Serb court jails doctor who aided Kosovo women

By Vesna Peric Zimonjic in Nis

The Independent - 10 December 1999

An Albanian doctor, regarded as a champion of humanitarian causes in Kosovo, was sentenced to 12 years in prison yesterday by a Serbian court.

In a ruling which stunned human rights organisations, Flora Brovina, an eminent paediatrician, was found guilty on charges of "conspiring to commit hostile acts" and "terrorism" aimed at the secession of Kosovo from Serbia and Yugoslavia.

The prosecution unexpectedly added charges against Dr Brovina at the last minute alleging that she was involved in the establishment of "Kosovo Liberation Army [KLA] military hospitals when Yugoslavia was in a "state of war". Although now disbanded, the KLA is regarded as a terrorist organisation by the Belgrade authorities. Dr Brovina, a founder of the League of Albanian Women denied all the charges.

The evidence against Dr Brovina included a photograph of her with a man in KLA uniform, medical items allegedly confiscated from her properly registered private clinic and wool donated by the British charity Oxfam. The wool was used for knitting sweaters by women who found shelter in Dr Brovina's vicinity, after fleeing other areas of Kosovo during Nato air raids.

Additional evidence presented by the prosecution yesterday included statements the doctor made on her arrest without her lawyers present. Dr Brovina told the court that after 18 interrogating sessions each lasting eight hours she would have "signed anything, just to end the questions".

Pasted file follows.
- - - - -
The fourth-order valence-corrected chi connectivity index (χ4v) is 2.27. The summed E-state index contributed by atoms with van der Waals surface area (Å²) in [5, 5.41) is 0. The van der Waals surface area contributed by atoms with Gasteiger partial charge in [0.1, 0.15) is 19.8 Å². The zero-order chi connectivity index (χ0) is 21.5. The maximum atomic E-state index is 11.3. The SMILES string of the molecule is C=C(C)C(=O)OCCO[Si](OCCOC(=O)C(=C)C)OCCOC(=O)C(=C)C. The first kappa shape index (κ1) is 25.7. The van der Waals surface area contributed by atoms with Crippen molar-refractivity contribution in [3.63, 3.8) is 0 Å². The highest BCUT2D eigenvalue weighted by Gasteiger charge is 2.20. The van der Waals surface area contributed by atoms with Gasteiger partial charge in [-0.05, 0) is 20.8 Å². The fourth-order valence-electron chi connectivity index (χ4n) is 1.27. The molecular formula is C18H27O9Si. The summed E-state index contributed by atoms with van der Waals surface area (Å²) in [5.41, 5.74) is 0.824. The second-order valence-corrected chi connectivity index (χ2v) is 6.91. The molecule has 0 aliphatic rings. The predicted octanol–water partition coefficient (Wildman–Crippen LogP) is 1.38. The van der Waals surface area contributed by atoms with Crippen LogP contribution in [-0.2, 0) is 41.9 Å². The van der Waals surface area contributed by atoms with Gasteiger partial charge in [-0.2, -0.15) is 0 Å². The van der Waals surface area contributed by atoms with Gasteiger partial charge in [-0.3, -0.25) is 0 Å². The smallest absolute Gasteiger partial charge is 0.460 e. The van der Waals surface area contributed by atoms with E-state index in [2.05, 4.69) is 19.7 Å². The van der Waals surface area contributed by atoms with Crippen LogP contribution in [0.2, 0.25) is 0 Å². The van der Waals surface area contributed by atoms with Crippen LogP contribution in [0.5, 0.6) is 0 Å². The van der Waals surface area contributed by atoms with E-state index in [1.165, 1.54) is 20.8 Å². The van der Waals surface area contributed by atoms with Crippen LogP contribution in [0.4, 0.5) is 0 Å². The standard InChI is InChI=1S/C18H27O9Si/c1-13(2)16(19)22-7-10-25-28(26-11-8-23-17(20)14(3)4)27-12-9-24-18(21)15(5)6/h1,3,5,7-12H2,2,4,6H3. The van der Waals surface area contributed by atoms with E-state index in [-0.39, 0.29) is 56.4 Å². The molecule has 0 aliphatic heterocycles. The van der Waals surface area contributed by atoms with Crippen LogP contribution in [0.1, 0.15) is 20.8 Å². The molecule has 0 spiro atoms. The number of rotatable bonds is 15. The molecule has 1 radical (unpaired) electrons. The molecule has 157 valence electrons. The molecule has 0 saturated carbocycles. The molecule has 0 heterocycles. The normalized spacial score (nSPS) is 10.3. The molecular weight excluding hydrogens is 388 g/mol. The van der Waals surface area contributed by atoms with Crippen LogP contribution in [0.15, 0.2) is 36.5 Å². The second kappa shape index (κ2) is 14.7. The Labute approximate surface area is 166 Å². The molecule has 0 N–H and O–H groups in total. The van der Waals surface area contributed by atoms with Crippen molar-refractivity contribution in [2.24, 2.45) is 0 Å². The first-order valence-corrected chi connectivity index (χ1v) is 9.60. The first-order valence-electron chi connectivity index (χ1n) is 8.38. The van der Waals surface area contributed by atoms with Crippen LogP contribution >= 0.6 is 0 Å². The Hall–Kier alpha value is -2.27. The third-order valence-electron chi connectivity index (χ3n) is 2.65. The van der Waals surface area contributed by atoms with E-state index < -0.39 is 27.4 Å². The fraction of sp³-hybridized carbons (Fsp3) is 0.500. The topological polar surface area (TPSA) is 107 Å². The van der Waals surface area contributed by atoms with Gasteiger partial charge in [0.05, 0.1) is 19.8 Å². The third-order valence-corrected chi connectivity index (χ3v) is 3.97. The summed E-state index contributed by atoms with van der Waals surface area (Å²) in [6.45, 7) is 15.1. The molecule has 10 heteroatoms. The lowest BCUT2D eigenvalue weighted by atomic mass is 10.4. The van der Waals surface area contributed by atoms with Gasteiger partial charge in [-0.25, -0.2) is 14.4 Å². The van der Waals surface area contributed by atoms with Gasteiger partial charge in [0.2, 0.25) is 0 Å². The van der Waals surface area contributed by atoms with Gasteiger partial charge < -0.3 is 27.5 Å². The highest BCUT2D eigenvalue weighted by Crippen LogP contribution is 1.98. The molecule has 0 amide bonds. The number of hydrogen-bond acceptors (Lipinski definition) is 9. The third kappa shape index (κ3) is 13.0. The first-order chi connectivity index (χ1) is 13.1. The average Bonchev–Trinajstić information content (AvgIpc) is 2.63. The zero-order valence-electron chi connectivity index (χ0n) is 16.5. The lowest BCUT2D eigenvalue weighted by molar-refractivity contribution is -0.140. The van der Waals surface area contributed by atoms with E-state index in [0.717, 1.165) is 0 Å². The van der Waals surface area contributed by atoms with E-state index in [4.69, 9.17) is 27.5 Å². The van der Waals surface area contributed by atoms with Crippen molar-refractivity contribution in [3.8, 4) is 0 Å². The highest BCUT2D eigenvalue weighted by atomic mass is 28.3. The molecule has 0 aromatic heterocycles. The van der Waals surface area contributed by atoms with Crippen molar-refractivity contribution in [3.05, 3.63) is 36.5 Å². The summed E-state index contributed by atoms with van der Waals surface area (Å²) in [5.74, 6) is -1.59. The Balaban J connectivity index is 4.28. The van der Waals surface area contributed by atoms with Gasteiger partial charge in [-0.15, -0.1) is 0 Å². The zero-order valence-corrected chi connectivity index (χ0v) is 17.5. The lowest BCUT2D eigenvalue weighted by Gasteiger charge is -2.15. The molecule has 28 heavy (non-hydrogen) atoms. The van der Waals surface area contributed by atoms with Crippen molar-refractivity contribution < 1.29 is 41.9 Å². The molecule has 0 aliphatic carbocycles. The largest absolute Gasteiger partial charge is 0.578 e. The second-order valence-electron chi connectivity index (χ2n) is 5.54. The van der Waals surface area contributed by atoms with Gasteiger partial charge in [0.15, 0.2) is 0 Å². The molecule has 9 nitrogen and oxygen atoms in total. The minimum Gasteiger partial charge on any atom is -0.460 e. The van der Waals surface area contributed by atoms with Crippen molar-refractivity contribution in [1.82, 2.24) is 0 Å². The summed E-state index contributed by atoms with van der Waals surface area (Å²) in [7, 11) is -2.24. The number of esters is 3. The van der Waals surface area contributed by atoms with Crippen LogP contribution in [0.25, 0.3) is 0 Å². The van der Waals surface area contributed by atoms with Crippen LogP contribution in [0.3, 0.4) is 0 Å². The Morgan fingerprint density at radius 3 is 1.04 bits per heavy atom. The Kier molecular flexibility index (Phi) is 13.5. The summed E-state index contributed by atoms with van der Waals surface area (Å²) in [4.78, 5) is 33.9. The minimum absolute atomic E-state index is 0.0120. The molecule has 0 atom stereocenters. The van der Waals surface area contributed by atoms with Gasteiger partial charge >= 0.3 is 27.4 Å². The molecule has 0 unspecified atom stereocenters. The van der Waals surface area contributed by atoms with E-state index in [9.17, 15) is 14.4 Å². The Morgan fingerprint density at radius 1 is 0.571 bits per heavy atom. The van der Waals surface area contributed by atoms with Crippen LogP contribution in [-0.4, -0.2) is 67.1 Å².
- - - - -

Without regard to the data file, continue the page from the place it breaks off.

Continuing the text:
Dr Brovina's case been singled out by the US State Department and the New York based human rights defence organisation Human Rights Watch. She became a rallying point for the campaign to free all Albanian prisoners transferred from Kosovo to Serb jails.

Dr Brovina's husband Ajri Begu, 48, said: "It was not Flora who was put on trial it was the medical profession. It was a trial against all the brave people, humanists, who stood in the way of the regime, be it by accident, be it intentionally, at bad times." Dr Brovina's two sisters cried openly in front of the court in Nis, Serbia's third biggest city.

Nikola Barovic, a Belgrade lawyer and adviser to the United Nations High Commission for Refugees said that no valid evidence against Dr Brovina was presented. "In Stalin's times one got 10 years for nothing. Here one gets 12."

Dr Brovina was arrested at the door of her Pristina home on 20 April by eight Serbian policemen, interrogated at Lipljan prison in Kosovo and later transferred to prison in Pozarevac. Yesterday she told the court that her only aim in all her activities was "to help people, as a doctor, no matter what nation or religion they belonged to".

She added that she regretted not being in Kosovo now, as thousands of Serbs were being expelled from their homes in revenge for atrocities against ethnic Albanians during Nato air strikes. "I would urge all Albanian intellectuals to raise their voices and speak out against violence and in favour of reconciliation. As a woman, I would offer my hand to Serb women as that is what women should do – build bridges, help."

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